Thursday, May 21, 2015
Eugenie Brinkema on unconcealing mise‐en‐scène.
“Let us suppose,” goes an argument by Heidegger, “that someone with his back turned to the wall makes the true assertion that ‘the picture on the wall is hanging askew.’ This assertion demonstrates itself when the man who makes it, turns around and perceives the picture hanging askew on the wall. What gets demonstrated in this demonstration? What is the meaning of ‘confirming’ [Bewährung] such an assertion?” 1 The consequence of this wondering is that if truth is an accord between assertions and pictures on the wall, then accord or correspondence can only be determined from the point of view of already knowing the truth about whether the real thing is straight or askew. If, however, truth is, as Heidegger argues, about disclosure and not assertion or correspondence (in other words, is not propositional), this uncovering or presencing gesture is primary; it is foundational. Heidegger’s conclusion is that: “To say that an assertion ‘is true’ signifies that it uncovers the entity as it is in itself. Such an assertion asserts, points out, ‘lets’ the entity ‘be seen’ in its uncoveredness. The Being‐true (truth) of the assertion must be understood as Being‐uncovering. […] The most primordial phenomenon of truth is first shown by the existential‐ontological foundations of uncovering.” Heidegger’s well‐known formulation of truth is as aletheia: a‐lethia, the not‐hidden, that which is brought out of concealment and disclosed; this unconcealment carries with it other forms of concealment.
But for all its consequences for philosophy, I am at least as interested in the mise‐en‐scène and choreography of Heidegger’s thought experiment: For if we pause on that “Let us suppose,” if we slow down and emphasize the serious pronouncement – that “the picture on the wall is hanging askew” – if we can imagine the thickened body that would gradually rotate, in close‐up, eyes wide, perhaps in a sort of veiled horror, to perceive, ascertain, or confirm this true state of the world off‐kilter – and let us make the turning figure a woman, all kohl‐lined lids and furious irises – if we catch her visage doubled in a mirror that documents the dawning realization of the stakes of that perception, its complicated confirmation – Does this supposing not suggest everywhere the visual language of melodrama? Once again, then: “What gets demonstrated in this demonstration? What is the meaning of ‘confirming’ [Bewährung] such an assertion?” The visual form of Fassbinder’s Chinese Roulette (Chinesisches Roulette, 1976) is one continual posing of the question of demonstration, and what can be demonstrated in forms of demonstration. What is the meaning of confirming assertions that have been made about the world and its things, each hanging, in their own true way, awry and askew? What is unconcealed or disclosed, and what is unconcealable and disclosable? The film is quite explicit on the stakes of these questions: on the other side of confirming and exposure, what is hazarded in all manner of pronounced demonstration, is none other than the risk of death.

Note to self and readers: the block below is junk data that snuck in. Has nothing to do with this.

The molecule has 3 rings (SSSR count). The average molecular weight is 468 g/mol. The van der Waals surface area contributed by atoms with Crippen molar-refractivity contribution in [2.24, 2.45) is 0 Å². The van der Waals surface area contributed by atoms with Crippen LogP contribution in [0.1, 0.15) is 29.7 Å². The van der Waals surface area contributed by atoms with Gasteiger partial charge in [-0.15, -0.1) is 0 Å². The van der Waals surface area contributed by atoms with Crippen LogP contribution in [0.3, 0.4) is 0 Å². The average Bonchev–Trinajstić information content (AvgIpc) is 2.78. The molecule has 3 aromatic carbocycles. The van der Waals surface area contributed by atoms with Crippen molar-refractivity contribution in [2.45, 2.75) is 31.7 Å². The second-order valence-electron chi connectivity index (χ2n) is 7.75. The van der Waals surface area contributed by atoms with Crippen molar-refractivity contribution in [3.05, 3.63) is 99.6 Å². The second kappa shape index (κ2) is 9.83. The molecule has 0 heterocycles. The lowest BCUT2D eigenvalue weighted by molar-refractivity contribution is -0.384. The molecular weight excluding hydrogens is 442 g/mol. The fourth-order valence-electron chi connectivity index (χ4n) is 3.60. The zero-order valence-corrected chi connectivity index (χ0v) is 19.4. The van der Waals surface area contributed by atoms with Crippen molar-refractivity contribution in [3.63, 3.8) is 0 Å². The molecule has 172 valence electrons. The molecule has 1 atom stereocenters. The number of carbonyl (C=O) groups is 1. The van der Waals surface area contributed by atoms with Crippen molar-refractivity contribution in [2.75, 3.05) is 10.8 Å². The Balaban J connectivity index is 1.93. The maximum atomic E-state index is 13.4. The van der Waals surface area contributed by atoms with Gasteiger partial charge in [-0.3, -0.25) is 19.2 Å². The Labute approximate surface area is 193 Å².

Pp. 142-3
Comments: Post a Comment

<< Home
For when Ereignis is not sufficient.

Appropriation appropriates! Send your appropriations to enowning at gmail.com.

View mobile version